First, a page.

EQC Minister Gerry Brownlee has welcomed Auditor General Lyn Provost’s follow-up report on the EQC’s management of the Canterbury Home Repair Programme (CHRP) despite her findings on its performance to date being ‘mixed’.
Brownlee said the report had found the CHRP had met key government objectives for the programme as well as making progress in all five areas identified in her 2013 report.
The five areas include how EQC audits repairs, communicating with customers, measuring performance, configuring the repair and project management services and identifying lessons learned.
Provost said: “[EQC] has performed well in managing repair costs and setting the home-repair programme up quickly, but has not performed as well in dealing with homeowners.”
She listed a series of issues in her follow-up report, including:
- There had been problems with the quality of some repairs, with homeowners’ perceptions of the quality of repairs depending heavily on their individual circumstances and experiences;
- The programme had taken longer than expected, with EQC not communicating this clearly to its customers, and not setting a new end date;
- Complaints could be better managed. Despite some improvements since 2013, it cannot easily identify all complaints about the programme, has no formal mechanisms for using complaints information, and has not fully integrated complaints systems between EQC and Fletcher Construction, and could improve its resolution of complaints;
- EQC had not completed repairs for vulnerable people significantly sooner than for other customers, although it had, on average, issued work orders to begin repair work sooner for those customers.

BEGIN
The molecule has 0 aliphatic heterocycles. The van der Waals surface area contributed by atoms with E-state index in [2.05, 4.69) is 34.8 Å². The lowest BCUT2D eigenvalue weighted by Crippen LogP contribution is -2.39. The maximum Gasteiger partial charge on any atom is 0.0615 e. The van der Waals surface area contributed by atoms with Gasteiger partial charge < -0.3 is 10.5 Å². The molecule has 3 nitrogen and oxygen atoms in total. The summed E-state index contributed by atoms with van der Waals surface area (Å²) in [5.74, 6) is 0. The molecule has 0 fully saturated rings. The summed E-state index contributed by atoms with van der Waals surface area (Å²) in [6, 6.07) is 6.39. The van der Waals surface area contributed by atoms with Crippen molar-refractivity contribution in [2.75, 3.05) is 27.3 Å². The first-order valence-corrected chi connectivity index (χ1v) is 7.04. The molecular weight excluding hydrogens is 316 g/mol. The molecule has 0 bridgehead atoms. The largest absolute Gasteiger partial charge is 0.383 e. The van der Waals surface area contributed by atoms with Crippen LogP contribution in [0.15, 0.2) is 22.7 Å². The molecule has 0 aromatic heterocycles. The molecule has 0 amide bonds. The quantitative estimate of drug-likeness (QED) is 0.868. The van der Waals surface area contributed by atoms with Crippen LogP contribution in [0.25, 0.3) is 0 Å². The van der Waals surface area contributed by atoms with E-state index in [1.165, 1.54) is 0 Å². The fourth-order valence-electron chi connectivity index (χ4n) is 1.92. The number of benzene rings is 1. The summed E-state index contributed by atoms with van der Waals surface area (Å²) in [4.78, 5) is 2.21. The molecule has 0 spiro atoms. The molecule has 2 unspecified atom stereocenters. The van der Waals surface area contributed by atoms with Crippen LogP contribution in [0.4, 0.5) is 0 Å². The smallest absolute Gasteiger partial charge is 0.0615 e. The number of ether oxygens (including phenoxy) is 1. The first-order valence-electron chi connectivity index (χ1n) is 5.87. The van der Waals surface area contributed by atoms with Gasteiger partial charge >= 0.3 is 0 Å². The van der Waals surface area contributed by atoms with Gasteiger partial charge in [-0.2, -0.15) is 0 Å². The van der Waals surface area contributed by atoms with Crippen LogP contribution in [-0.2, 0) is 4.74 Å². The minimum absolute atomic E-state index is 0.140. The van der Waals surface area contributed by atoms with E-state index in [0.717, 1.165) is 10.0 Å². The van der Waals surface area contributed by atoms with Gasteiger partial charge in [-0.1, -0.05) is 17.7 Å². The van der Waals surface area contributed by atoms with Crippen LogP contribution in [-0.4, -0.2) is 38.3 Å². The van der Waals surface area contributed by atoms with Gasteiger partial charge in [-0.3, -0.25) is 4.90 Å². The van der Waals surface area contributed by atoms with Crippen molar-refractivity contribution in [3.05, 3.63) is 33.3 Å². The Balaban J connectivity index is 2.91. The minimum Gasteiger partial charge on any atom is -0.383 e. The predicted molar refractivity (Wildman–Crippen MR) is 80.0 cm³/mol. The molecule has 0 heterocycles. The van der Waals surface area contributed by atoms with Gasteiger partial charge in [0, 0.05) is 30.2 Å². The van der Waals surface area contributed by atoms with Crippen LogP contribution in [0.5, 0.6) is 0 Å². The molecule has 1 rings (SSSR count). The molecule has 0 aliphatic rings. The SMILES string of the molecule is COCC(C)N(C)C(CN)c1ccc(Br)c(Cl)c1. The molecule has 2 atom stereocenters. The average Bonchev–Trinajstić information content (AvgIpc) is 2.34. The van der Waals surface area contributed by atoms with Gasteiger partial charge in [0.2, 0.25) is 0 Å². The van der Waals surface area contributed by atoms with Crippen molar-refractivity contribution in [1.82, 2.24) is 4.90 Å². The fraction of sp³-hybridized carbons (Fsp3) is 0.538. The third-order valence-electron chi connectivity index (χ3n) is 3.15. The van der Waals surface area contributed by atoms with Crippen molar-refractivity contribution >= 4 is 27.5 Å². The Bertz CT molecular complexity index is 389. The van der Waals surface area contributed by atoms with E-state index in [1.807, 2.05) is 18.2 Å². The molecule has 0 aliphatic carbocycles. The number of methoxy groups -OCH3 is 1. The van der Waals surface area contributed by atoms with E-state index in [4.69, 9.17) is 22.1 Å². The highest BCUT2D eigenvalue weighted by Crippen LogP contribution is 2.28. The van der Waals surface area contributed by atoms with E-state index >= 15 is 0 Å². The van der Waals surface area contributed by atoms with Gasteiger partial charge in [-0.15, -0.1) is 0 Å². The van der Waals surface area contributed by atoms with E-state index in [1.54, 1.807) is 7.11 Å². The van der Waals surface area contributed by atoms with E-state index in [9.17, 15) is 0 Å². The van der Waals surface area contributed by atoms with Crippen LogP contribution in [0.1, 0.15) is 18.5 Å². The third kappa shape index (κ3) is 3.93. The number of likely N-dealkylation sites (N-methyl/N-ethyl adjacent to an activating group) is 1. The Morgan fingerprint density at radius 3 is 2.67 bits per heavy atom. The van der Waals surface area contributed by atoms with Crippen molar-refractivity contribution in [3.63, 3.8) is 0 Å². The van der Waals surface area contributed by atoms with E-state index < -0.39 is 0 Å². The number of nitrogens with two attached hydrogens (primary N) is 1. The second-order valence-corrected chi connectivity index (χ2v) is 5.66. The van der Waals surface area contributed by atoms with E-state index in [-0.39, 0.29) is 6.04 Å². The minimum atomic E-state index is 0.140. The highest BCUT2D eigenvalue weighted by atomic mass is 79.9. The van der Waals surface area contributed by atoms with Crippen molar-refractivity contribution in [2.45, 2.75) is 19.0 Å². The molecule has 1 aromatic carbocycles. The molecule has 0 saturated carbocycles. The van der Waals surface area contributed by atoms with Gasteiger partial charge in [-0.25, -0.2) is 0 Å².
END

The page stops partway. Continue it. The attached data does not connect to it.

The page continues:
Provost said about 20% of homeowners who had repairs completed in 2013 were dissatisfied with the work and if that proportion was applied to the entire programme ‘then the owners of more than 14,000 repaired houses would be dissatisfied or very dissatisfied with the repairs’.
Brownlee acknowledged there were areas highlighted by the Auditor General where EQC was looking to improve.
“As her report says, EQC is learning the lessons from the programme and is committed to applying them to its future work,” he said, pointing out that there were positives too.
“One of the Auditor General’s key findings is that EQC has managed to effectively manage repair-cost inflation through the implementation of the home repair programme, which was a primary reason for its establishment.”
The report identified repair-cost inflation of 14.2% between February 2011 and June 2015 – half the rate for new house builds in Canterbury.
“The report also highlights the importance of EQC continuing to obtain reinsurance cover, which is vital for limiting what taxpayers and the private insurance industry pay for the Canterbury rebuild and any future event,” Brownlee continued.
He also pointed to good health and safety practices being another benefit of the programme.
“The CHRP regularly has fewer reported injuries than its target of no more than six reported injuries per million hours worked, compared with the average of 46 reported injuries per million hours worked found in the benchmarking of a wider construction industry group in 2014,” he said.
Labour’s acting Canterbury spokesperson Ruth Dyson was less flattering, however.
“The Minister has repeatedly dismissed calls for an enquiry into the mess at EQC, saying the existing complaints system was working fine.
“Now we’ve had another report showing the complaint system is still letting people down.
“After dodgy repairs, shonkey scoping and years of public dissatisfaction, it’s time for Gerry Brownlee to launch a full enquiry into EQC. They’ve had years to sort themselves out and they’ve failed,” Dyson said.